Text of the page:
A snazzy kitchen really boosts the appeal of your home. Try these realtor-approved kitchen remodel ideas to get the most bang for your buck.
Most of us have a love-hate relationship with our kitchen. At the best of times, it’s that sacred place where we can mainline an entire row of Oreos without sideways glances from our colleagues. At the worst of times, it’s our secret shame where dishes pile up when life gets hairy.
No matter how you choose to enjoy your kitchen, one thing’s for certain: the secret to a home that inspires bidding wars? A snazzy kitchen (and bathroom) that appeals to buyer’s tastes—with a potful of mac ’n cheese on the side. But when you’re investing in kitchen renovations in hopes of selling in the near future, it’s often difficult to determine which upgrades will yield the highest return.
Talk to an expert
To get the low-down on what kitchen upgrades sell, I caught up with Sheryl Dawson, an award-winning Realtor and Associate Broker in Vancouver, Canada. Sheryl’s been in the biz for over 26 years, and she’s seen a lot along the way, from carpeted bathrooms to tatty first-generation shag rugs (God help us all). When it comes to kitchens? Sheryl knows what wows potential buyers—and what sends them running for the hills.
Here are a few of Sheryl’s insider secrets for upgrading your kitchen the right way.
Keep it neutral
According to Sheryl, if you’re going to renovate your kitchen, the safest thing you can do is a white kitchen with a shaker door. In her opinion, it’s what she knows will sell, since this style appeals to a wide cross-section in the market. With the help of a designer, you can add “warmer wood touches” successfully. If the buyer wants a more traditional or modern look? All they need to do is change out the hardware (knobs and handles) to suit their tastes.
To avoid cornering yourself in the market, Sheryl advises against polarizing design features, like triple crown moulding or ornate designs. If you bank on spending 25 years in your home? Go nuts. But if you plan to sell in the near future, don’t go overboard with too specific of a style.
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Know “the bones” of your home
When you’re choosing the theme of your kitchen, the integrity of your house is vital. It’s important to keep the architecture of your home in mind, and create a kitchen that suits the “bones” of your house. Sheryl cautions against doing anything too extreme, or having a ton of different themes that don’t make sense, from room to room.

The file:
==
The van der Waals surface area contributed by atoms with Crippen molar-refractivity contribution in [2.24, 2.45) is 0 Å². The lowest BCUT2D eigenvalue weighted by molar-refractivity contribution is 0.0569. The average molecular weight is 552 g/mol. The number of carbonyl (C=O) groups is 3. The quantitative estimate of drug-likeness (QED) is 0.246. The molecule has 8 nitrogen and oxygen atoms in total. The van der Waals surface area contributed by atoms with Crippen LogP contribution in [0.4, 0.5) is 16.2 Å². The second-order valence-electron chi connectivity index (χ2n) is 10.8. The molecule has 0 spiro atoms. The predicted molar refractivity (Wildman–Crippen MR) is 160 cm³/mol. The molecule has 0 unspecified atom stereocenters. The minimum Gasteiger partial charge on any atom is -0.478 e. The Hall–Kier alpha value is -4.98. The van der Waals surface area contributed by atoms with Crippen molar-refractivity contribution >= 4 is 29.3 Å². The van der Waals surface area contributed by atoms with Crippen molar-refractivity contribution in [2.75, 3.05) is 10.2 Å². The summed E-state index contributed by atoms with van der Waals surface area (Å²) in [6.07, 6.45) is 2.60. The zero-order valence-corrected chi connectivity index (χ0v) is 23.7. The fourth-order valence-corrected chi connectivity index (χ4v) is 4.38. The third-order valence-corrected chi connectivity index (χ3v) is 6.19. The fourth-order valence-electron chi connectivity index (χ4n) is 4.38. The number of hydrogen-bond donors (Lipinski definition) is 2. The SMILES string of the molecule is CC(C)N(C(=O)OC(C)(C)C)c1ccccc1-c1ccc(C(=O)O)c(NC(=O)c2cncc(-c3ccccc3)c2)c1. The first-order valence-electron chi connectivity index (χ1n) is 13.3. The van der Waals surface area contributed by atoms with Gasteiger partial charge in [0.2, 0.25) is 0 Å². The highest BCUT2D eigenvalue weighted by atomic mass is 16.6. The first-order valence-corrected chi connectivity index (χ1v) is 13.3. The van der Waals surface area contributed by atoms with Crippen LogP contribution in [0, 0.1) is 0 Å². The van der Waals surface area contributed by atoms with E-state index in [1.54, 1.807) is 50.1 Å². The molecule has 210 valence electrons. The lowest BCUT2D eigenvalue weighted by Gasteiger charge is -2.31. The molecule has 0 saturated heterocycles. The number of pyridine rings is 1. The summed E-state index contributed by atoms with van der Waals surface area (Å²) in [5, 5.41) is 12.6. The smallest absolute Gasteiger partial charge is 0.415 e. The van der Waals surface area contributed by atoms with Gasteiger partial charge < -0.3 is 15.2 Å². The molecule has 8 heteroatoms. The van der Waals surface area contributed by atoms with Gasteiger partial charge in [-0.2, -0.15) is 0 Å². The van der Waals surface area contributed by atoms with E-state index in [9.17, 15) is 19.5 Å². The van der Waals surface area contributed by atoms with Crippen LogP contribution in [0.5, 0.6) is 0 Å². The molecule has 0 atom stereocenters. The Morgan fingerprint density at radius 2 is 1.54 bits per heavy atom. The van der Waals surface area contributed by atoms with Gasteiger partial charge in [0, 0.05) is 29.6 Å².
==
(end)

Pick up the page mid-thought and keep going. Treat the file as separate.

To play it safe, Sheryl suggest keeping the look-and-feel of your kitchen in line with the dominant design themes throughout your home. Again, opt for designs that aren’t too specific or polarizing, and avoid having a ton of opposing themes across your home.
Don’t leave too much to the imagination
There’s a reason why developers spend so much money creating amazing display suites that appeal to a wide range of buyers: because most people can’t envision a beautiful home under that shag rug and lime-green paint.
In Sheryl’s experience, very few people can walk into a home and understand its potential. All they think is, “We have to completely reno this place.” People hear horror stories about renos, so they get intimidated by a place that needs a lot of time and expense to upgrade. With that said, be sure to complete all the important upgrades before you hit the market.
If you’re creative, you can make a few upgrades that will really wow the buyer—without breaking your budget. If your kitchen flooring has seen better days, update that first. (Porcelain or ceramic flooring is a good, easy-care option that appeals to families.)
Sheryl also suggests replacing cupboard hardware, slapping on a fresh coat of paint, and changing out trim or crown molding. To land a steal of a deal, keep an eye out for clearance tiles in neutral colors. To keep costs down, try to avoid moving your plumbing (if you can help it). Depending on the style of your cabinets, you might be able to keep the boxes and do a facelift on the doors.
If your fridge is a bit of a monstrosity, upgrade to stainless steel appliances. (According to Sheryl, stainless steel is an easy sell.) If you aren’t in the market for an appliance upgrade just yet, Sheryl suggests an easy fix to add instant style and conceal that honkin’ fridge: if the style of your fridge allows for it, you can put cabinetry over your fridge door. This trick creates nice, clean lines, and is especially appealing in small kitchens.
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What’s your take?
Could your kitchen use a makeover? Which of these buyer-friendly remodel ideas will you try? Tell us about it in the comments!